Benedict Arnold in Williamsburg
- Skillful military strategist led key patriot attacks
- Sustained injuries in battle that caused his lifetime limp
- Defected and joined the loyalists in 1779
- Plotted to allow the British to take West Point
- Seized Williamsburg for two days in 1781
Benedict Arnold was born in Norwich, Connecticut, on January 14, 1741. After an abbreviated academy education, he worked as an apprentice in an apothecary. He went on to open his own apothecary. Later, he became a successful merchant and ship’s captain. He married his first wife, Margaret Mansfield, in 1772. They had three sons before her death in 1775.
In the beginning of the American Revolution, Arnold was an ardent patriot. A high-ranking figure, he distinguished himself as a skilled soldier and strategist. In 1775, he led the attack on Fort Ticonderoga in New York. Later that year, he sustained an injury to his left leg in an assault on the British in Quebec.
Upon recovery, Arnold continued to serve in the North. In August 1777, he helped lift the British siege of Fort Stanwix. He was instrumental in the defeat of General Burgoyne’s army at Saratoga, New York. There, his left leg was re-injured. He would walk with a limp the rest of his life.
A Change of Heart
General George Washington appointed Arnold as military commander in Philadelphia. It was there that Arnold began his break from the patriots. The Continental Congress had failed to promote him on several occasions, and he came to believe that most representatives were petty, bickering, incompetents.
By 1779, Arnold had grown disillusioned with the patriots. He felt that true liberty could only be secured by rejoining the British Empire, and he began to conspire with loyalists.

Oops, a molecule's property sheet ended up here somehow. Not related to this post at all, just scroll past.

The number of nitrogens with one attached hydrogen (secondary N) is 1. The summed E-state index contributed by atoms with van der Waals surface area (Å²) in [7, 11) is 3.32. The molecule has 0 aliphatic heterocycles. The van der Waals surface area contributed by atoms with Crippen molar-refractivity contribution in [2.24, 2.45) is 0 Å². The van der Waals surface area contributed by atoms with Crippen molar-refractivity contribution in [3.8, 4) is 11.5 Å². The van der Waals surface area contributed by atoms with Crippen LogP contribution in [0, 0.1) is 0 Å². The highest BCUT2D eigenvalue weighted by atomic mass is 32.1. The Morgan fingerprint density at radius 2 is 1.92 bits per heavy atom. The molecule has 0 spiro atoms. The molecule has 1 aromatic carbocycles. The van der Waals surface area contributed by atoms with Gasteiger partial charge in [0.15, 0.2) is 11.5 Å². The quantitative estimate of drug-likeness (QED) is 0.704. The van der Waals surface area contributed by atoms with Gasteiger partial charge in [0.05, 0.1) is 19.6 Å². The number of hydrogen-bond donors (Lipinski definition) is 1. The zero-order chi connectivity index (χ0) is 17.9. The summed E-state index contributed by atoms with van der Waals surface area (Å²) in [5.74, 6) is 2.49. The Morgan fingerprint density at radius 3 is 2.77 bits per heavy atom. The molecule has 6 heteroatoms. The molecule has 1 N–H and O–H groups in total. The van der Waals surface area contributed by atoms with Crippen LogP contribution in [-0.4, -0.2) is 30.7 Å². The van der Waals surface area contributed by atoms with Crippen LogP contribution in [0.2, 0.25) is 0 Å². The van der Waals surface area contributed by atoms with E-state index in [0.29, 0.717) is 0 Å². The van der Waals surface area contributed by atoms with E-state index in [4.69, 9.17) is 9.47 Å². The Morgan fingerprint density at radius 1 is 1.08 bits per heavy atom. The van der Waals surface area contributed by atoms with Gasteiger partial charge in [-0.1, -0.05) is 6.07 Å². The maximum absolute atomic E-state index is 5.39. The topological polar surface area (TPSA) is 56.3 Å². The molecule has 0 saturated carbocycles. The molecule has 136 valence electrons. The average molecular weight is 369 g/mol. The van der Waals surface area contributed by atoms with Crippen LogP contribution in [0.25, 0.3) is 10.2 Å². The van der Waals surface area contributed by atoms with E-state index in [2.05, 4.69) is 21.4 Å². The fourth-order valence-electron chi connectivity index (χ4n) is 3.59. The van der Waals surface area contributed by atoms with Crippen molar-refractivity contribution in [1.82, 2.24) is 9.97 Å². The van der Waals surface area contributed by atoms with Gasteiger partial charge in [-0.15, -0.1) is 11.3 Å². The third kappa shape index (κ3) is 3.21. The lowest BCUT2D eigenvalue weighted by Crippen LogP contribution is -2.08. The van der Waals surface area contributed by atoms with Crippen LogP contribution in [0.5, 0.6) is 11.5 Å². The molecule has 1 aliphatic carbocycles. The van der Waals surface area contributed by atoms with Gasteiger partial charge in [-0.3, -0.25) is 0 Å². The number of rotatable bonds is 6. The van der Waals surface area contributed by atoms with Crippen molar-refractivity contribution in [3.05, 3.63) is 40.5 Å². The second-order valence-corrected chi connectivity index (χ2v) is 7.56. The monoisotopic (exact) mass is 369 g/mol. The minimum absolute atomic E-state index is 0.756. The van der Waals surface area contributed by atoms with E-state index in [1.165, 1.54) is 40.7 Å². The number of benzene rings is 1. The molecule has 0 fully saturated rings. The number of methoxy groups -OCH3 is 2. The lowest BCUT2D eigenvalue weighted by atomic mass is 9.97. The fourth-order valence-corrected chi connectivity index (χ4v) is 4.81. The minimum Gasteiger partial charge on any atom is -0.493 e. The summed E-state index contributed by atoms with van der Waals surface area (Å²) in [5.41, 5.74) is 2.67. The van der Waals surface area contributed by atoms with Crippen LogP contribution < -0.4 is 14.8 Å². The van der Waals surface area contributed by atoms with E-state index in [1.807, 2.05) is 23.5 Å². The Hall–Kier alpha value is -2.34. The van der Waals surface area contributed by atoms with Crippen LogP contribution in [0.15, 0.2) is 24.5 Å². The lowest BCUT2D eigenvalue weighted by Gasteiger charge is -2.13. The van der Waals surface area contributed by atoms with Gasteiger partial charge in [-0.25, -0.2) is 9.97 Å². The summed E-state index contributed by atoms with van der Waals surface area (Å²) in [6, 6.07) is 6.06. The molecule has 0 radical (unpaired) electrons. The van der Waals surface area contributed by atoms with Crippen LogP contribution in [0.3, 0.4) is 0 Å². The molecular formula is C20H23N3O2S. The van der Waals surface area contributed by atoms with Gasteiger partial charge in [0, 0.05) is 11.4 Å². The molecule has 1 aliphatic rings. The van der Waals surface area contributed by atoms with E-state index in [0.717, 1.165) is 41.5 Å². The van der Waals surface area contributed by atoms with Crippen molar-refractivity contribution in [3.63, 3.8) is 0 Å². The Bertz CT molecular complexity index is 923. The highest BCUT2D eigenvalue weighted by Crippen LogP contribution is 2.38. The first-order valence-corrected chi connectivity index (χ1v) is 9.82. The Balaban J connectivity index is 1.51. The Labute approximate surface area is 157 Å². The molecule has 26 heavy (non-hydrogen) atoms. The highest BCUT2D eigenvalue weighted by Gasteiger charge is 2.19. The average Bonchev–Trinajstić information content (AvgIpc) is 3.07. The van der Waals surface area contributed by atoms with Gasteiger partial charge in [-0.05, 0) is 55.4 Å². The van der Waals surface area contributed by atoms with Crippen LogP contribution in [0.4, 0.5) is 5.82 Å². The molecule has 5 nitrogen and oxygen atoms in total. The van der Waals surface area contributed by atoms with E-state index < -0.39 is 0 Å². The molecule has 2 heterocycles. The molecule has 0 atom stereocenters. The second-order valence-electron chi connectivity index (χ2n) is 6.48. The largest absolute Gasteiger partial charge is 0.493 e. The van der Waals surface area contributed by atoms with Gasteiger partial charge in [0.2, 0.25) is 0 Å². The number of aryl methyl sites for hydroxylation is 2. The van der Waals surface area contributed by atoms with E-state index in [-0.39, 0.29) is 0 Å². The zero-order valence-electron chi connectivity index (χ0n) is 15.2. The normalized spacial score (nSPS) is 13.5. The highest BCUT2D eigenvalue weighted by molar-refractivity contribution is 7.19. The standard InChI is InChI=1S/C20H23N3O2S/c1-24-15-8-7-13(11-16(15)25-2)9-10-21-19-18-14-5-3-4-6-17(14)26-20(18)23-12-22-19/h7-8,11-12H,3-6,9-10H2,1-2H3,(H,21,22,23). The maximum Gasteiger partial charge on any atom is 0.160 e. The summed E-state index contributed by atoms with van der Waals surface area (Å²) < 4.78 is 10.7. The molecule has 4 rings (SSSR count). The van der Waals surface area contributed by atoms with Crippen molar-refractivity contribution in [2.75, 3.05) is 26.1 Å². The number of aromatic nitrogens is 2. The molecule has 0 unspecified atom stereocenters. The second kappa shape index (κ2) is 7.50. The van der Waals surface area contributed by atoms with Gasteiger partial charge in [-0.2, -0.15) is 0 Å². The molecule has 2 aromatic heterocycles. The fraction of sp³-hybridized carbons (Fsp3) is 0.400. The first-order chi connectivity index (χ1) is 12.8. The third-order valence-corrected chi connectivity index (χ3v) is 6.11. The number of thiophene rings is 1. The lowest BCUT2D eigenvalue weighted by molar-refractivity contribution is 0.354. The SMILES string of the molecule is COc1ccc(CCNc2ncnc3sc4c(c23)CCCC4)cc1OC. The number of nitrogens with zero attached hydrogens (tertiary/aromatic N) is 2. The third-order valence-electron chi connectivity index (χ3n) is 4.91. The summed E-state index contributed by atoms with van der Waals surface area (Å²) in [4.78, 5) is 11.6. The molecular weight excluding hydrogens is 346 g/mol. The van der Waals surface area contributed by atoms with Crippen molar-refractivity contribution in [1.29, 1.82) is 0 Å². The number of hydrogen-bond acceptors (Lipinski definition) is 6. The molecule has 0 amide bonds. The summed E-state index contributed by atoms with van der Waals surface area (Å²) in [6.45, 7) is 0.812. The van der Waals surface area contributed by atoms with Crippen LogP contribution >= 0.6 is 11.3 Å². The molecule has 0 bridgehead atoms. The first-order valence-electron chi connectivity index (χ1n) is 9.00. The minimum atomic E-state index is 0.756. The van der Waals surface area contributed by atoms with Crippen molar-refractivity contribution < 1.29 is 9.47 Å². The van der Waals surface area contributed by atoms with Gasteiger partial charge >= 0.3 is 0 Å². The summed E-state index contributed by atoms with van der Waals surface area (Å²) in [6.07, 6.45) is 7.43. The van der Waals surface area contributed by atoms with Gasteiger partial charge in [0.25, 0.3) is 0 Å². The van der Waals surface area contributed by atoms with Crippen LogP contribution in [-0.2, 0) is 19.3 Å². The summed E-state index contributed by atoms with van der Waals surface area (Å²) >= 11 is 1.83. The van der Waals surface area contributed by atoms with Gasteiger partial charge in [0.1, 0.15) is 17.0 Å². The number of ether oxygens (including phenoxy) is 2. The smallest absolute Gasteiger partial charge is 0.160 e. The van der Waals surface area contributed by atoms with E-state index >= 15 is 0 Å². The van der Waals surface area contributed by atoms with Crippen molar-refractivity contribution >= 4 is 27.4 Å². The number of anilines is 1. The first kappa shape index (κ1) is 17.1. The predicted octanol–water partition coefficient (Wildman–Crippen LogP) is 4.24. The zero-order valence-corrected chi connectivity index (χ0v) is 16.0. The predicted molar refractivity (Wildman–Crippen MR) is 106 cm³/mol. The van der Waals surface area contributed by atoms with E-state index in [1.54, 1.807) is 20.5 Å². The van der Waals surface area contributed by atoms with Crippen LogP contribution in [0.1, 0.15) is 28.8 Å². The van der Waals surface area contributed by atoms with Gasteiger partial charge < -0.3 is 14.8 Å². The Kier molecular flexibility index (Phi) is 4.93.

A Double Agent
Arnold pretended to remain loyal to the patriots, and he kept his command of the American fortifications at West Point, New York. He planned to betray the patriots by allowing the British to win West Point from him in an attack.
Before his plan could be realized, Major General Benedict Arnold learned that his British go-between, Major John Andre, had been captured. He quickly sought refuge with the British army in New York City. Andre was later hanged.
Arnold’s military instincts were now in the service of the loyalists. He was made a British brigadier general and led a small army to invade Virginia. In late December 1780, he sailed up the James River and seized Richmond.
In late March, 1781, British Major General William Phillips joined Arnold in Virginia with 2,000 additional troops. He combined them with Arnold’s army of 1,500 men. Phillips took charge, and Arnold was second in command. That April, Phillips and Arnold occupied Williamsburg for two days.
End of Life
Arnold continued to serve the British until 1781, when they were defeated at Yorktown. He moved to England with his second wife and children. At the end of his life, he was plagued by debt after a series of failed business ventures. He died in London in 1801.
Though he was an able strategist who fought with valor, Benedict Arnold’s reputation as a traitor was cemented when he plotted to allow West Point to fall to the British for the sum of £20,000. In a long and distinguished military career, his shift in allegiance stands out largest; and history has proven his betrayal as hard to forgive as to forget.